I had seen a sunspot on the Learmonth and Big Bear images and snapped the Sun at 300mm focal length, ISO 100 and 1/2000 second exposure. I had established it as my "go to" method, using filters. The weather was not good but I managed to find a gap in the cloud.



October 16th 1830 GMT Moon

Conditions were rather poor, with few stars showing and even Saturn was clouded out. I snapped the Moon at 300mm focal length, ISO 100 and 1/200 second exposure. Even then, it was under-exposed and it needed some processing to bring out the detail.




October 15th Lunar Reprocess from June1st 2000

I reprocessed an old moon shot to bring out more detail.



October 13th 1440 GMT Sun

I snapped the Sun at 300mm focal length, ISO 100 and 1/2000 second exposure. The large sunspot was about to rotate to the far side of the Sun.



October 13th Lunar Reprocess from May 1st 2000

I reprocessed an old daylight moon shot to bring out more detail.





October 11th 1800 GMT Moon

 

The Moon was low down in the west. There was cloud around and it obscured Venus. I used my DSLR at 300mm focal length, ISO 100 and 1/125 second exposure.


I also caught some hint of equatorial cloud belts on Jupiter.



October 11th 0500 GMT Betelguese

 

I had a quick look at the dawn sky and Betelguese seemed to have brightened to about magnitude 0.2.


October 10th 1120 GMT Sun

This image was not quite so sharp but clearly showed the rotation of the sunspot since my last photo.




October 6th 1210 GMT Sun

I managed a nice, sharp sunspot image at 300mm focal length, ISO 100 and 1/2000 second exposure.




October 5th 1935 GMT Meteor Hunt

I had a bit of clear sky but was busy, so set my camera to detect Draconid meteors at 18mm focal length, ISO 6400  and 6 seconds exposure.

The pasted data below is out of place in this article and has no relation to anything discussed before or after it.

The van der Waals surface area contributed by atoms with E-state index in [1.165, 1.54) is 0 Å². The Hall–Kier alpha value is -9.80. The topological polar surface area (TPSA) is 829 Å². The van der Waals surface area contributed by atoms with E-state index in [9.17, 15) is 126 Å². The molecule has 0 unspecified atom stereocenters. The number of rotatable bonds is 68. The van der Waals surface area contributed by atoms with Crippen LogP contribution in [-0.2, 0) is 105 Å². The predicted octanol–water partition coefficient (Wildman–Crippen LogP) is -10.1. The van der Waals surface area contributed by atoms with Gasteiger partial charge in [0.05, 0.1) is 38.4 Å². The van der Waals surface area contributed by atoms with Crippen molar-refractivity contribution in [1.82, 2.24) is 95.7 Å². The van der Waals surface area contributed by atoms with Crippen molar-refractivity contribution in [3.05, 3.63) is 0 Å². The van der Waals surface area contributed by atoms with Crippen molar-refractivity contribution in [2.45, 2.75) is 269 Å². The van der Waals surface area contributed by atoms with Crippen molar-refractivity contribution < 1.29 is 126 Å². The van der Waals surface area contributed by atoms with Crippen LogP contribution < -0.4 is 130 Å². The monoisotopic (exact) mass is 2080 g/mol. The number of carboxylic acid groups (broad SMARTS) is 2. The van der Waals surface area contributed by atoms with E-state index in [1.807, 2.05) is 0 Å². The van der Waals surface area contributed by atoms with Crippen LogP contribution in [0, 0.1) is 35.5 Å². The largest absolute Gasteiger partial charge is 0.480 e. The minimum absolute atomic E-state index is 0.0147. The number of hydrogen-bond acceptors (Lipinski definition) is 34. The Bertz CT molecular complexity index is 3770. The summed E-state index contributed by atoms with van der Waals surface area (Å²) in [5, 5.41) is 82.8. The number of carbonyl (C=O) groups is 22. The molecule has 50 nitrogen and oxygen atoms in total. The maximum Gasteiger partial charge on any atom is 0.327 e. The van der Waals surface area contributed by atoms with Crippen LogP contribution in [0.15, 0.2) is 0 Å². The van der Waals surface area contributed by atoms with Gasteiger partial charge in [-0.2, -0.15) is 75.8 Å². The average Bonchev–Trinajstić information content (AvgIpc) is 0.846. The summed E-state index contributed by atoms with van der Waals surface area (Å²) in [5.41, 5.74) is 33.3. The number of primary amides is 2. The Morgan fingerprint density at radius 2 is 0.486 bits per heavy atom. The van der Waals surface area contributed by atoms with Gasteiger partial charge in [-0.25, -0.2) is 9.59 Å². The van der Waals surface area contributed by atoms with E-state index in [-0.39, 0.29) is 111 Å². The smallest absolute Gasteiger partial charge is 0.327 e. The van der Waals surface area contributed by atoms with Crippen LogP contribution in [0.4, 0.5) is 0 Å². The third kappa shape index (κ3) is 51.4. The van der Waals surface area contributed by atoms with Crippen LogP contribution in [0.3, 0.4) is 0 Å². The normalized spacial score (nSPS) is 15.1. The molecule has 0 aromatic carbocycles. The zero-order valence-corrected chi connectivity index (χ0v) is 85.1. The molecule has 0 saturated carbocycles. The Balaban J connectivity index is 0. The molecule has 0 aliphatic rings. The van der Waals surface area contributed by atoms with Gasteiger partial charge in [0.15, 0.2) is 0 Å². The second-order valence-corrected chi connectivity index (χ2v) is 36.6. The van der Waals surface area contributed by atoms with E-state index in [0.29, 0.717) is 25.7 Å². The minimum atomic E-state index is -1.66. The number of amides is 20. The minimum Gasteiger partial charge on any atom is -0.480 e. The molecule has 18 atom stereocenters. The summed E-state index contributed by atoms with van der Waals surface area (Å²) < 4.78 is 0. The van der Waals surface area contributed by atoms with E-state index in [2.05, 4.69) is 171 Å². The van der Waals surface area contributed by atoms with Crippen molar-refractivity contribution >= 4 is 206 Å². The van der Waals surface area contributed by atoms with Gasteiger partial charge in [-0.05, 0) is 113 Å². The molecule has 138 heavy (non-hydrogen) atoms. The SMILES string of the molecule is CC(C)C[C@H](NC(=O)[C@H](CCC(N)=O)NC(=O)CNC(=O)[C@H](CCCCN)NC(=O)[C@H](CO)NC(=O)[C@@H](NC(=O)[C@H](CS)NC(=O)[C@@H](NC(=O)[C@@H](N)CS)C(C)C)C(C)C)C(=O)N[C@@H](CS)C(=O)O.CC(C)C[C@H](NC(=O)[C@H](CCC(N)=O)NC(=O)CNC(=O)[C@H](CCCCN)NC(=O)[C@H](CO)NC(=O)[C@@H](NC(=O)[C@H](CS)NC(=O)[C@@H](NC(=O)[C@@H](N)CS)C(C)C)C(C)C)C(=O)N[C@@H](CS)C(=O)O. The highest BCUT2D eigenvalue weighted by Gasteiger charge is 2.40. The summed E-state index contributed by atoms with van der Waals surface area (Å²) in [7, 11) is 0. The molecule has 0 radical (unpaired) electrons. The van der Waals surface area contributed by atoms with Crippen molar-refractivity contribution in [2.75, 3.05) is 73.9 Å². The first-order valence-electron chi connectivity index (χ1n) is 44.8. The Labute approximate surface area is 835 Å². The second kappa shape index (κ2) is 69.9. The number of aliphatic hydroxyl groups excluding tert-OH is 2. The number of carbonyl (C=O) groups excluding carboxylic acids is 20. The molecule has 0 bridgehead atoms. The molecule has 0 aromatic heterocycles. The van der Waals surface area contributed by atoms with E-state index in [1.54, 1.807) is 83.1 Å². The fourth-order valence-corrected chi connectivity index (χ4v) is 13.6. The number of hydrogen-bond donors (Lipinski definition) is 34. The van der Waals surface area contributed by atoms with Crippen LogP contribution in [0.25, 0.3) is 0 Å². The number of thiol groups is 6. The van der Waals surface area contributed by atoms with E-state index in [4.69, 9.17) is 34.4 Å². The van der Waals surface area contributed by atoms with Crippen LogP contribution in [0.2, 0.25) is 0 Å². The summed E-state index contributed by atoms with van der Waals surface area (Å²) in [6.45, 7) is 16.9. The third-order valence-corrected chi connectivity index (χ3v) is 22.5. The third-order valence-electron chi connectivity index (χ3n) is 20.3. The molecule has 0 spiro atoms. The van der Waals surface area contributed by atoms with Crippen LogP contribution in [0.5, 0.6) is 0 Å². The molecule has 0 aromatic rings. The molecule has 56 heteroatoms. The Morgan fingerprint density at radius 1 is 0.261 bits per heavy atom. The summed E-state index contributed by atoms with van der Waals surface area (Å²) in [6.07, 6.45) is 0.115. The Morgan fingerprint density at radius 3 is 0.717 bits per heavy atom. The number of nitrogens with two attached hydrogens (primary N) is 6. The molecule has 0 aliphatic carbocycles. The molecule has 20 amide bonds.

At 1940 GMT,  I caught a nice shot of Ursa Minor, with parts of Draco.


At 2020 GMT, the constellations rotated to show Vega in the field of view.


At 2035 GMT, a short but bright meteor trail appeared near Ursa Minor.


At 2107 GMT, I saw a bright "guest star" near Polaris. It was quite bright, about magnitude 1.5. My immediate thought was another head-on meteor but when I zoomed in, the track was curved! No extravagant claims of little green men but  wondered what it was.


At 2111 GMT, I saw a bright, broken trail in Draco towards the bottom left.


At 2131 GMT, a similar event occurred but, this time, it was near a star.


I was excited when I found what looked like a meteor at 2154 GMT but closer inspection showed it to be a broken trail.







October 5th 0745 GMT Sun 

I snapped the Sun at the more sensible settings of 300mm focal length, ISO 100 and 1/1000 second exposure. I caught new sunspot activity but only just.


  


October 3rd 0950 GMT Sun and Moon

The waning crescent moon was thin but high in the south. I snapped it at 300mm focal length, ISO 400 and 1/80 second exposure.

I accidentally used the same settings for the Sun but took further shots at 300mm focal length, ISO 100 and 1/1000 second exposure.

Unfortunately, no shots worked.

October 1st Jupiter's Moons and Deep Sky

It was nice to start the month with all four of the moons discovered by Galileo on show.  I used my normal settings.


I snapped the Hyades at 70mm focal length, ISO 6400 and 8 seconds exposure.

     
I used the same settings for the Pleiades (M45).


I went for the Pleiades (M45) at 300mm focal length and 2 seconds exposure. Although I captured stars, I had much better results in the past.